Agency-by-agency summary of Obama budget



Estimated read time: 2-3 minutes

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Agency: Health and Human Services

Discretionary spending: $73.7 billion

Percentage change from 2014: 7.6 percent decrease

Highlights: Obama's proposed health care budget supports the rollout of the president's health care law and lays the groundwork for next year's open enrollment season, when the administration hopes to have worked out all the bugs in the new insurance system. Fees from insurers will provide a new stream of revenue for online markets that cater to people who don't have access to health care on the job. The budget includes $25 million over two years to monitor and prevent fraud in the insurance exchanges.

Monday's budget documents provided little detail on Medicare and Medicaid, the entitlement programs that account for the vast majority of HHS spending. Those specifics will be released later. However, Obama's plan calls for overall cuts of $402 billion over ten years projected spending on the two giant health care programs. Most of that would come from Medicare. The budget also supports congressional efforts to change the way Medicare pays doctors, emphasizing improved quality. For Medicaid, the budget proposes a one-year extension of higher payments for primary care practitioners.

The Medicare cuts are expected to be heavy on recycled and updated versions of previous proposals. They include higher premiums on affluent beneficiaries for outpatient care and prescription drug coverage, and a raft of changes that would squeeze service providers.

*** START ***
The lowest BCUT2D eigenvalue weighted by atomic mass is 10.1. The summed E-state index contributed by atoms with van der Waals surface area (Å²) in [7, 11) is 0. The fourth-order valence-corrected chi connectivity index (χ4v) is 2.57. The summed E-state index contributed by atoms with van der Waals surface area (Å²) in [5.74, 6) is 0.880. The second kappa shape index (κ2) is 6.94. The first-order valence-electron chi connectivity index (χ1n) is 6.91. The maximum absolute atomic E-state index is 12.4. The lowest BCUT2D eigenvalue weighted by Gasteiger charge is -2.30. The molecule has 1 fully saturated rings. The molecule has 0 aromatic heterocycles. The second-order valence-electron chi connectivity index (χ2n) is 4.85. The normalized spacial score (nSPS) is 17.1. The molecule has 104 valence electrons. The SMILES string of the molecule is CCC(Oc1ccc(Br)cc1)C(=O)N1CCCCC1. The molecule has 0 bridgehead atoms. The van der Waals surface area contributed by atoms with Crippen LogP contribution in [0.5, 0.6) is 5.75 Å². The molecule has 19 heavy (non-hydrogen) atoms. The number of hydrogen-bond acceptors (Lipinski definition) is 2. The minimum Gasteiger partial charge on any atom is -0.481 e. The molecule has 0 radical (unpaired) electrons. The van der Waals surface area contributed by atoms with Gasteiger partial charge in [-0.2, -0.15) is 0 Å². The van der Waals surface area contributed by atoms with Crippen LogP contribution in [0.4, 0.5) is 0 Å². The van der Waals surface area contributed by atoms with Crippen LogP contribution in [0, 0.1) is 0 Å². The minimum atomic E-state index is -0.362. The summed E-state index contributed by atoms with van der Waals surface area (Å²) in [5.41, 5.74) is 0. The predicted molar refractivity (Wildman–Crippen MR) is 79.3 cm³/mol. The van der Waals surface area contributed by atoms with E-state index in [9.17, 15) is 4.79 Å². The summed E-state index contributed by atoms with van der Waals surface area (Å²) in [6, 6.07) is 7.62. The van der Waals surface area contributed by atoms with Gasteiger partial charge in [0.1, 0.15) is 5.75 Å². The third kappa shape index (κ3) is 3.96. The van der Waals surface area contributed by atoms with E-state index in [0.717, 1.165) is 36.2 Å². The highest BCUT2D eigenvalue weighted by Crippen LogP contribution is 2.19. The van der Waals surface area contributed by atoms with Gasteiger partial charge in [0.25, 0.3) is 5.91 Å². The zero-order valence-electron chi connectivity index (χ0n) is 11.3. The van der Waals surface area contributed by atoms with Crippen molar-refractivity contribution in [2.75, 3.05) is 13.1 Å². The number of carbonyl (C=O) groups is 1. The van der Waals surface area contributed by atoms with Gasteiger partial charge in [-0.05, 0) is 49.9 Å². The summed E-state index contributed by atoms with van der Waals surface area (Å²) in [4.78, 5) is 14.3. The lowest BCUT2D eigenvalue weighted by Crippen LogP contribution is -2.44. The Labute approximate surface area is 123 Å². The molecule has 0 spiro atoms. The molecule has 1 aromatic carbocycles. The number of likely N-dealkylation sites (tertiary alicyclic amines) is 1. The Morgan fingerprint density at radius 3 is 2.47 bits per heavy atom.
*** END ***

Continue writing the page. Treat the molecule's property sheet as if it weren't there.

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Agency: Homeland Security

Discretionary spending: $38.2 billion

Percentage change from 2014: 2.8 percent decrease

Highlights: Obama's proposed homeland security budget would provide money to hire 2,000 new Customs and Border Protection officers to work at the country's ports of entry. The budget also proposes another 2,000 officers whose positions would be funded by user fees. Lawmakers and others have repeatedly complained to the Homeland Security Department that long waits at borders and airports hinders both business and tourism and have repeatedly asked for more border officers.

The president's budget plan also calls for $124 million to "support, expand and enhance" the E-Verify system employers can use to verify that employees are legally allowed to work in the United States. Obama has continued to push for broad immigration legislation but Republicans have been largely opposed, citing the need for border security before addressing other immigration issues. There have also been calls in recent years from some in Congress to make the use of E-verify mandatory.

The budget proposal also includes $10 million to help train local law enforcement on how to respond to mass shooting and bolster the department's "If You See Something, Say Something" program as it relates to helping prevent gun violence. President Barack Obama has unsuccessfully pushed for stronger gun control laws in the wake of mass shootings in a Colorado movie theater and a Connecticut elementary school.

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The Associated Press

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